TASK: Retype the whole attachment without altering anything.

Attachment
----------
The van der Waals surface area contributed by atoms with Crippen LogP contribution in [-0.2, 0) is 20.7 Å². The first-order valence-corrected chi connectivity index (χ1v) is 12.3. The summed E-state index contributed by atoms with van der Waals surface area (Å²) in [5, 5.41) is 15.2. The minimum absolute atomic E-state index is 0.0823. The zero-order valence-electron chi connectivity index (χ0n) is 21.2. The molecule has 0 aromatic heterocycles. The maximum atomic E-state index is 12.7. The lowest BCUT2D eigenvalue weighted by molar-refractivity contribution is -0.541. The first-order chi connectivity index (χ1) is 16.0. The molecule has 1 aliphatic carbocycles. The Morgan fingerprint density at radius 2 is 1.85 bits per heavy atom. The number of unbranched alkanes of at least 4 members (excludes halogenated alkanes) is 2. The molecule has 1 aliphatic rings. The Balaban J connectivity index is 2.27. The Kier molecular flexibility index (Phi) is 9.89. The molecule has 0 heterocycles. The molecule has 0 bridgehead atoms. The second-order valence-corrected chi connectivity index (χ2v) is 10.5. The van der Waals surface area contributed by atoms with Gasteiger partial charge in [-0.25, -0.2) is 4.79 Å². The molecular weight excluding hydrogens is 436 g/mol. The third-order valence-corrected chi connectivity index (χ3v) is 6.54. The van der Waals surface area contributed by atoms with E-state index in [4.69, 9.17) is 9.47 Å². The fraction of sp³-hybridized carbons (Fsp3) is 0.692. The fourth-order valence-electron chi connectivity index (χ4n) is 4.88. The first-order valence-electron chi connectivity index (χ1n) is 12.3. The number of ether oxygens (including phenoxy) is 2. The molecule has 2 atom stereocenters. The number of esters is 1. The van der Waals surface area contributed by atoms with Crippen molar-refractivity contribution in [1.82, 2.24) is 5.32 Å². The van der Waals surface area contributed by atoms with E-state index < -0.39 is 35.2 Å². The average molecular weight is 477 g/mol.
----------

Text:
The van der Waals surface area contributed by atoms with Crippen LogP contribution in [-0.2, 0) is 20.7 Å². The first-order valence-corrected chi connectivity index (χ1v) is 12.3. The summed E-state index contributed by atoms with van der Waals surface area (Å²) in [5, 5.41) is 15.2. The minimum absolute atomic E-state index is 0.0823. The zero-order valence-electron chi connectivity index (χ0n) is 21.2. The molecule has 0 aromatic heterocycles. The maximum atomic E-state index is 12.7. The lowest BCUT2D eigenvalue weighted by molar-refractivity contribution is -0.541. The first-order chi connectivity index (χ1) is 16.0. The molecule has 1 aliphatic carbocycles. The Morgan fingerprint density at radius 2 is 1.85 bits per heavy atom. The number of unbranched alkanes of at least 4 members (excludes halogenated alkanes) is 2. The molecule has 1 aliphatic rings. The Balaban J connectivity index is 2.27. The Kier molecular flexibility index (Phi) is 9.89. The molecule has 0 heterocycles. The molecule has 0 bridgehead atoms. The second-order valence-corrected chi connectivity index (χ2v) is 10.5. The van der Waals surface area contributed by atoms with Gasteiger partial charge in [-0.25, -0.2) is 4.79 Å². The molecular weight excluding hydrogens is 436 g/mol. The third-order valence-corrected chi connectivity index (χ3v) is 6.54. The van der Waals surface area contributed by atoms with E-state index in [4.69, 9.17) is 9.47 Å². The fraction of sp³-hybridized carbons (Fsp3) is 0.692. The fourth-order valence-electron chi connectivity index (χ4n) is 4.88. The first-order valence-electron chi connectivity index (χ1n) is 12.3. The number of ether oxygens (including phenoxy) is 2. The molecule has 2 atom stereocenters. The number of esters is 1. The van der Waals surface area contributed by atoms with Crippen molar-refractivity contribution in [1.82, 2.24) is 5.32 Å². The van der Waals surface area contributed by atoms with E-state index < -0.39 is 35.2 Å². The average molecular weight is 477 g/mol.